As recently of his State of the Union address this past January, President Obama was reaffirming the support he announced last August for bipartisan plans making their way through both chambers of Congress to drastically reduce and/or eliminate the two lending giants’ outsized footprint in the housing market, pressuring lawmakers to “send me legislation that protects taxpayers from footing the bill for a housing crisis ever again, and keeps the dream of homeownership alive” by shifting the market more toward private lending. Opposition to the plan’s practical implications from some highly interested parties in the housing sector, as well as the upcoming midterm elections, have put Congress’s legislative role in the Fannie/Freddie drawdown in fuzzy and protracted territory — so in what will doubtless be the long interim before we see any major Congressional action on that front, the Obama administration is now planning to use their regulatory authority to… ramp up their role in the mortgage market and basically promote more risky lending? What? Via the NYT:

The federal overseer of Fannie Mae and Freddie Mac on Tuesday announced a shift in policies intended to maintain the mortgage finance giants’ role in parts of the housing market, spur more home lending and aid distressed homeowners.

“Our overriding objective is to ensure that there is broad liquidity in the housing finance market and to do so in a way that is safe and sound,” Melvin L. Watt, the new head of the Federal Housing Finance Agency, said in a speech at the Brookings Institution in Washington. …

Mr. Watt’s changes would perpetuate the presence of the two government-sponsored enterprises in mortgage finance, rather than shrinking it. …

Mr. Watt laid out several specific measures. For example, rather than reducing current limits on the size of the loans they guarantee, as previously proposed by the former overseer, Fannie and Freddie would keep the current, relatively loose, limits in place. The two enterprises back about two-thirds of all new mortgages.

The White House, via Jay Carney, applauded “the Federal Housing Finance Agency for issuing certainty and clarity on the rules of the road for loans backed by Fannie Mae and Freddie Mac” on Tuesday, and as Bloomberg notes:

Watt’s policy decisions will play an increasingly pivotal role in the nation’s housing finance system as bipartisan efforts to wind down Fannie Mae and Freddie Mac appear to be stalling in the Senate.

The Senate Banking Committee is expected to vote Thursday on a measure that would replace the two companies with a reinsurer of mortgage bonds that would suffer losses only after private capital was wiped out. The bill doesn’t have enough Democratic support to advance beyond the committee and legislative efforts to remake Fannie Mae and Freddie Mac are unlikely to continue before next year.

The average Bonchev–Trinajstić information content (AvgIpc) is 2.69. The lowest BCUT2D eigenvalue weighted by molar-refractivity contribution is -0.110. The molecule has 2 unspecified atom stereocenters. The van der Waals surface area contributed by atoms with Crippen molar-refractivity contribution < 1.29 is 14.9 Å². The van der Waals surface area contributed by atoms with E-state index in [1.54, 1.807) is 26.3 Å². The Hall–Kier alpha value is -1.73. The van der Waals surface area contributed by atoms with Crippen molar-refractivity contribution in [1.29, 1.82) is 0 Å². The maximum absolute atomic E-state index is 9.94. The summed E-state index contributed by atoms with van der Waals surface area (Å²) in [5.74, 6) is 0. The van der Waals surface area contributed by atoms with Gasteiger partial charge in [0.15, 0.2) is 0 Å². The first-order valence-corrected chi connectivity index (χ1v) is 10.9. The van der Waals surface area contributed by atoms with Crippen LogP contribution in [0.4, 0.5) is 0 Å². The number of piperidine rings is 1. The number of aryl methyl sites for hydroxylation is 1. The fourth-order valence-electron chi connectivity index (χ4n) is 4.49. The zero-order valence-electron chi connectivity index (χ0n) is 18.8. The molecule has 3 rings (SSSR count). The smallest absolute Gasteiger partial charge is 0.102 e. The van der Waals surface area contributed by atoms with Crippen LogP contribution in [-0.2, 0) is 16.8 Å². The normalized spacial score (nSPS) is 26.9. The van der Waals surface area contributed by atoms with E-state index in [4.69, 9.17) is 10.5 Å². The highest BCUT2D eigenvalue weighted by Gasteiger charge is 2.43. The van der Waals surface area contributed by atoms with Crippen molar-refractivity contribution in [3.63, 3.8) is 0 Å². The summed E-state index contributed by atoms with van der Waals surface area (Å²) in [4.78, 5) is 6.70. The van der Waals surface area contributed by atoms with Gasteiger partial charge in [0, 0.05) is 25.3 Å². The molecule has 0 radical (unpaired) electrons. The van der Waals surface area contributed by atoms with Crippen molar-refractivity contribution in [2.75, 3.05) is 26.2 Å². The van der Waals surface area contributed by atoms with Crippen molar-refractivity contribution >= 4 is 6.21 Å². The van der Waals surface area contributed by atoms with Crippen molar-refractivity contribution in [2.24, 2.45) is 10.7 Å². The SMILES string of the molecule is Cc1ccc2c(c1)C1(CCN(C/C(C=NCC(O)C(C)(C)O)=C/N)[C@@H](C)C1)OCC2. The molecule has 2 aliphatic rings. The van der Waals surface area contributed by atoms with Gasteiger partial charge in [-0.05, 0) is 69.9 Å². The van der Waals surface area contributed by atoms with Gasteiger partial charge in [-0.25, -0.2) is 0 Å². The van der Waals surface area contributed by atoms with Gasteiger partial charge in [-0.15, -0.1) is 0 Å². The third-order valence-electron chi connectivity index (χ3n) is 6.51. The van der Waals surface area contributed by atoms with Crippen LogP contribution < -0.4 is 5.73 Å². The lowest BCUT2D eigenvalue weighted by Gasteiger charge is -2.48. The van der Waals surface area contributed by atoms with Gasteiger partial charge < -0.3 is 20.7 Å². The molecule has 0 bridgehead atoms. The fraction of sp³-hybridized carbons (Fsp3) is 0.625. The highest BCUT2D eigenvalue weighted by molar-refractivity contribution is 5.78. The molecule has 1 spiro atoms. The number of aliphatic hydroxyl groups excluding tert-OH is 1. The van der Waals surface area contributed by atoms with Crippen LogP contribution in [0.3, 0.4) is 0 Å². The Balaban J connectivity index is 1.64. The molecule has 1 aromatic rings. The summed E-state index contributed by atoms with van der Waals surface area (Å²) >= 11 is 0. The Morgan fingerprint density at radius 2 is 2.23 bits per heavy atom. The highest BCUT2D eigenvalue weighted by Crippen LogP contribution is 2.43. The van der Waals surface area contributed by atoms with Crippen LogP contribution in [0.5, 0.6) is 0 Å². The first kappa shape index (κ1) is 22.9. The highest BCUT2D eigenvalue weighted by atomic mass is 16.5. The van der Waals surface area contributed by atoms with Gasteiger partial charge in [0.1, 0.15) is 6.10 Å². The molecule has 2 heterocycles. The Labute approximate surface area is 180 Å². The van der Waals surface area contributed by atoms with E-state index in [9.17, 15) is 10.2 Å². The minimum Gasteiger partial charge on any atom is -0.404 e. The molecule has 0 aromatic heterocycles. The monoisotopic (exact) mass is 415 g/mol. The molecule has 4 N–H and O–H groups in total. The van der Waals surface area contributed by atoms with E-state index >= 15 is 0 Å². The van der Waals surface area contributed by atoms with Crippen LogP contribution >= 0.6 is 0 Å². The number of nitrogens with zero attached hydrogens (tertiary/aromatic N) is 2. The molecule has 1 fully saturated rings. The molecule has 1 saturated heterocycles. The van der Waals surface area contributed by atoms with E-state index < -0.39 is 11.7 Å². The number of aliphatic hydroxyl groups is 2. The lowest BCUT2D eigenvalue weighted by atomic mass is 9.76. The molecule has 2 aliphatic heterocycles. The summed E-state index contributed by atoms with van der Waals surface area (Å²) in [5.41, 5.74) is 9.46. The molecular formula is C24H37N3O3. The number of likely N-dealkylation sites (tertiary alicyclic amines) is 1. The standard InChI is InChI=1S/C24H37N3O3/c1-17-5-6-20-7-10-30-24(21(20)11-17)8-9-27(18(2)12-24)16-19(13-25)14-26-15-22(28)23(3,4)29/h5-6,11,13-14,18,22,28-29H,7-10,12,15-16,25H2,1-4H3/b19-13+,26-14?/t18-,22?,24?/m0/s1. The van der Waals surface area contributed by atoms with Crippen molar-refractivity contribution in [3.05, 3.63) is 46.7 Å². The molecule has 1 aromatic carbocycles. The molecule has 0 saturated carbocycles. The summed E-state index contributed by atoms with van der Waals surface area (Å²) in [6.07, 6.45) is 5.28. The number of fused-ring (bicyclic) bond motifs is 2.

Well. So much for that, and in the meantime, it looks like the Obama administration just couldn’t resist the urge to keep getting the federal government increasingly involved in the economy.

For what it’s worth, here’s what the former top regulator of the Federal Housing Finance Agency preceding Watt had to say on Fannie/Freddie at another event this week, via the WSJ:

A few hours later, his predecessor, Edward DeMarco, offered some parting reflections on housing policy at a banking conference in Charlotte, N.C. …

In his talk, Mr. DeMarco made an impassioned plea to abandon the housing-finance system dominated by Fannie Mae and Freddie Mac, the companies he oversaw as the FHFA’s acting director for the past five years. “Rather than striving to preserve a system that failed so spectacularly and in so many ways, we need to find our courage and our creativity to build a new system,” he said in prepared remarks. …

“Restoring Fannie Mae and Freddie Mac is not the solution. They failed and their business model failed,” he said. “Going backwards to an obviously failed model cannot be dressed up with some promise of higher capital or explicit rather than implicit guarantees.”

Mr. DeMarco pushed back against the idea, made repeatedly by critics of the House and Senate bills, that “something new is ‘risky’ or that we cannot do better than what we had,” he said. “Often you will find someone protecting an existing interest…in preserving the status quo.”

Finally, he warned against calls for the government to help unqualified borrowers buy homes. “A government effort to assist families with limited resources and poor credit history take on increased leverage seems a curious public policy,” he said.